“Double Talkin’ Jive: True Rock ‘N’ Roll Stories From The Drummer Of Guns N’ Roses, The Cult, And Velvet Revolver“, will now arrive on September 7, 2021, via Rare Bird Books after being delayed several times due to the coronavirus pandemic.
In “Double Talkin’ Jive“, Sorum takes music lovers behind the scenes of a remarkable life in rock. Sorum, whose albums have sold tens of millions of copies around the world, provides an honest, engaging account of the highs and lows of superstardom.
Sorum recounts his childhood years idolizing Ringo Starr and surviving an abusive stepfather. After leaving high school, Sorum sold pot to get by. Over time, his drug-dealing escalated to smuggling large quantities of cocaine, a career that came to a halt following a dramatic shoot-out. Sorum fled his old life and settled in Hollywood, where he’d enjoy a rapid ascension to rock ‘n’ roll immortality.
He caught his big break drumming for THE CULT, and only a year later was invited to join GUNS N’ ROSES, with whom he’d record two of rock’s most iconic albums: “Use Your Illusion I” and “Use Your Illusion II“.
Sorum opens up with forthright honesty, sharing anecdotes from his time touring the globe, battling drug and alcohol addiction, and navigating volatile relationships with Axl Rose, Slash and the rest of the GN’R team. His career with THE CULT, GUNS N’ ROSES, VELVET REVOLVER, MOTÖRHEAD, the HOLLYWOOD VAMPIRES and KINGS OF CHAOS co-stars an ensemble of rock royalty, from Gene Simmons and Billy Idol to Steven Tyler and Alice Cooper.
“Double Talkin’ Jive” goes beyond the clichés of sex, drugs, and rock ‘n’ roll, telling the very human story of what it takes to make it in music, and the toll stardom exacts from those who achieve success. Sorum invites fans to revel in the debauchery of the good times but also paints a stark portrait of life after the party. Music fans of any generation will find value in the pages of this evocative, thoughtful, and candid autobiography.
Sorum’s co-authors Leif Erickson and Martin Svensson previously co-wrote Samantha Fox’s “Forever“.
During a recent appearance on the “Stop! Drop & Talk” podcast, Sorum stated about “Double Talkin’ Jive“: “I named it after a GUNS N’ ROSES song, ‘Double Talkin’ Jive’. [Then-GUNS N’ ROSES guitarist] Izzy Stradlin wrote that song. We played it together — on the [‘Use Your Illusion I’] album, me and Izzy tracked that in one take. And the premise of the lyric was based around the kind of pitfalls of the music business and success. There’s this undercurrent that’s not pretty. And I talk very truthfully about things that I went through, from my perspective.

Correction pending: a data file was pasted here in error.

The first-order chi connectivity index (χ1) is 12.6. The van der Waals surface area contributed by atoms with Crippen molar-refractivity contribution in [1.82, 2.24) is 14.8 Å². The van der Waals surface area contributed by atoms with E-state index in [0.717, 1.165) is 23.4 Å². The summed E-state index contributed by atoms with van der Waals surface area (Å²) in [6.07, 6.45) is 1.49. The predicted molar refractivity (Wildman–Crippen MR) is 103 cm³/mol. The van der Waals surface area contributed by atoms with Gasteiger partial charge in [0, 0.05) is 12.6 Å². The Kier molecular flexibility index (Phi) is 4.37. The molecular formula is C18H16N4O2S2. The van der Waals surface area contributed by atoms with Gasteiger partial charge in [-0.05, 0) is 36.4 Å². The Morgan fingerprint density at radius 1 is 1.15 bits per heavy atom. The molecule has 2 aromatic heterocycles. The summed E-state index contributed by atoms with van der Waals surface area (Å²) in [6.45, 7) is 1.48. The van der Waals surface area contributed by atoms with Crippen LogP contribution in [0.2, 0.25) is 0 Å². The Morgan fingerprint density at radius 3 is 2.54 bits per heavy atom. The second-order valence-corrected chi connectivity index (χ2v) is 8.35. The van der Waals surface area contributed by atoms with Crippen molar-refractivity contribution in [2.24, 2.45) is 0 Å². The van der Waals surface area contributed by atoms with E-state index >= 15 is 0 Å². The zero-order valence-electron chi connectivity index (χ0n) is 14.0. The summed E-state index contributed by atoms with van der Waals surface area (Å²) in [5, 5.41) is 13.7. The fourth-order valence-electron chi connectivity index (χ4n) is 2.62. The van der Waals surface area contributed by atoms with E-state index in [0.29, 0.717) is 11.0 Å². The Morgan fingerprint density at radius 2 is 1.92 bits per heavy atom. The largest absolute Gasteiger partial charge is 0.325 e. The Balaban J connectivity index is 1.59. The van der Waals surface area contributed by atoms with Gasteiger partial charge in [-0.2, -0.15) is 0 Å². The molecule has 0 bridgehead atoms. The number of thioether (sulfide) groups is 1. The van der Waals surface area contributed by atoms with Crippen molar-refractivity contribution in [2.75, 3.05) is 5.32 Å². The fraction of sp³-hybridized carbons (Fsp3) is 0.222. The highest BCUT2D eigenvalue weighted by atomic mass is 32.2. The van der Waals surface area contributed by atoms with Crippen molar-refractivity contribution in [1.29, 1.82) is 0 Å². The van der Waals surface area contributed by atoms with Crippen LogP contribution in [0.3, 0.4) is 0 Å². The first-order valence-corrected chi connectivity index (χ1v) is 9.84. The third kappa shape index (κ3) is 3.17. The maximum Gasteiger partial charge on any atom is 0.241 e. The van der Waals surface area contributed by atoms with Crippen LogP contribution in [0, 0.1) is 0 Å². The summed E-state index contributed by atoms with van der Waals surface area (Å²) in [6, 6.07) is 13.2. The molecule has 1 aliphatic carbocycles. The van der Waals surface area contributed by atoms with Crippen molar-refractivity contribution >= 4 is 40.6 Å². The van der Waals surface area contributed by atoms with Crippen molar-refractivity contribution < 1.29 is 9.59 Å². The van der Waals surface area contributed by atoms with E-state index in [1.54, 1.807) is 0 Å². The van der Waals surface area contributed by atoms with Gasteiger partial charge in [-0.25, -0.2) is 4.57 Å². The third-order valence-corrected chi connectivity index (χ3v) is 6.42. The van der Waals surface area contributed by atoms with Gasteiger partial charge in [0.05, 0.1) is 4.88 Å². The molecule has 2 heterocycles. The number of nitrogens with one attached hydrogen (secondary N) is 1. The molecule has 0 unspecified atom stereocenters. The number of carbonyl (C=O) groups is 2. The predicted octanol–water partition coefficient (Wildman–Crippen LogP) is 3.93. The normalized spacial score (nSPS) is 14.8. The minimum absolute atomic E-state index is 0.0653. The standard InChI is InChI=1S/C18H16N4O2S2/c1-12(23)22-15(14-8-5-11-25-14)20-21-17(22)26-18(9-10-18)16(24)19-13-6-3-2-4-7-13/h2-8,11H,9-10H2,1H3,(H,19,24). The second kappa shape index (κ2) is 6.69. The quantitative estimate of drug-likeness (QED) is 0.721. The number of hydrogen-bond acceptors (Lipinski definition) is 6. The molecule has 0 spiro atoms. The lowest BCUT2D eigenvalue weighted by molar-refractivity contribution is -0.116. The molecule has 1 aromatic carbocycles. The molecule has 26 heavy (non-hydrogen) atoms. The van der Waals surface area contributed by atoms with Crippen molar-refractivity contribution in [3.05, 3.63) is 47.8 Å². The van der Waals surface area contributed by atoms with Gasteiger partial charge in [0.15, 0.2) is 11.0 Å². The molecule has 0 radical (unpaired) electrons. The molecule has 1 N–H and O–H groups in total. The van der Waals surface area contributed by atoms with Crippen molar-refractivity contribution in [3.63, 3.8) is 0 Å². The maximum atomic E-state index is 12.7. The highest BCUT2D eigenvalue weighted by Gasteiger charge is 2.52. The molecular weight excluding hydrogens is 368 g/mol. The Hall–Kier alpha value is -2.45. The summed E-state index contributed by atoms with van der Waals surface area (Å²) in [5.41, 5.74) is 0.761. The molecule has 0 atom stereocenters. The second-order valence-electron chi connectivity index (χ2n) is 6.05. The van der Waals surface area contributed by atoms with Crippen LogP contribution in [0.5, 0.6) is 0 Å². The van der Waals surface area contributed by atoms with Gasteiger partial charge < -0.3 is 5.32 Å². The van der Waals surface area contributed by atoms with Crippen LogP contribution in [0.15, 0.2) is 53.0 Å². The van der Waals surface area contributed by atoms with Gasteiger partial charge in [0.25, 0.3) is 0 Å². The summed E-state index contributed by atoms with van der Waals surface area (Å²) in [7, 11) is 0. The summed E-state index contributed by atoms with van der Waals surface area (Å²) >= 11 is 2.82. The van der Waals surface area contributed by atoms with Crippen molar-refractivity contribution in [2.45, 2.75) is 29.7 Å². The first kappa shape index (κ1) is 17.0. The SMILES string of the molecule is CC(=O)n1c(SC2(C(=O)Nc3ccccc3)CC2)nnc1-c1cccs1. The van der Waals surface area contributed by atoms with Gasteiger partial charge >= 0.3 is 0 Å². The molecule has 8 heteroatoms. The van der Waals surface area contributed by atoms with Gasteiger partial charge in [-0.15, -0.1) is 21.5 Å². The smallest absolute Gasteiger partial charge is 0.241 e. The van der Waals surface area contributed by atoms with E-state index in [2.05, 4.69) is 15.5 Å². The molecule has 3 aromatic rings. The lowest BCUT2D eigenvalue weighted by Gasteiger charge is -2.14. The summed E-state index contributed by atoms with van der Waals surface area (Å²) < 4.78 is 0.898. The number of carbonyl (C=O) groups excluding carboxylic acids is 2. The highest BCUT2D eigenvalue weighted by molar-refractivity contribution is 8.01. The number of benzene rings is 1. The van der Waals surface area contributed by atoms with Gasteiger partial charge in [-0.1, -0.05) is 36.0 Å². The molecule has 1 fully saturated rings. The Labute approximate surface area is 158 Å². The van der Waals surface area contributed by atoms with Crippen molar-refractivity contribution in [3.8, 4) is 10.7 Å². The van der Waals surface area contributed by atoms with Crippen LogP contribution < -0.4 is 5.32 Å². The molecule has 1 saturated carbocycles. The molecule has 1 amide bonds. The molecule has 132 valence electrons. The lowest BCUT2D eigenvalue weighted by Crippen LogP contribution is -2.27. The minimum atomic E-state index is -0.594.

“I didn’t wanna come off jaded,” Matt continued. “I have to tell the story the way it went for me, and I hope that people don’t take it as I sound jaded or something. I just wanted to be as truthful and honest as possible, from my perspective, if that makes sense.
“I think there’s a misconception that maybe, as musicians, we’re a bit elitist or privileged, or things are handed to us, and we just automatically appear, and now, all of a sudden, we’re famous. So, I just look at it, I’m, like, well, yeah, I have a great job. I’ve got a great life. I’m super grateful for all the things I’ve been able to do. But in the book, you can see that it was a lot of hard work.
It was a lot of bruises along the way. And then, as the career goes and you get successful, stuff happens. There’s, of course, the famous drug-and-alcohol shit that is kind of like ‘Behind The Music’ VH1 — I mean, that all happened to me. You know, the pitfalls of rock and roll stardom and all that shit.
“For me, when I was doing it,” referring to the rock-star lifestyle, “and when I was at the height [of GUNS N’ ROSES‘ success], I’m, like, ‘If I don’t do this now, I’ll regret it later.’ So I just tried to live my life as I thought I would wanna live it as a kid dreaming to be in a rock and roll band.”
Sorum, who replaced Steven Adler in GUNS N’ ROSES, recorded “Use Your Illusion I” and “Use Your Illusion II” (both 1991) and “The Spaghetti Incident” (1994). He also supported the group on the “Use Your Illusion” tour and can be heard on GUNS N’ ROSES‘ “Live Era: ’87-’93” (1999) and “Greatest Hits” (2004).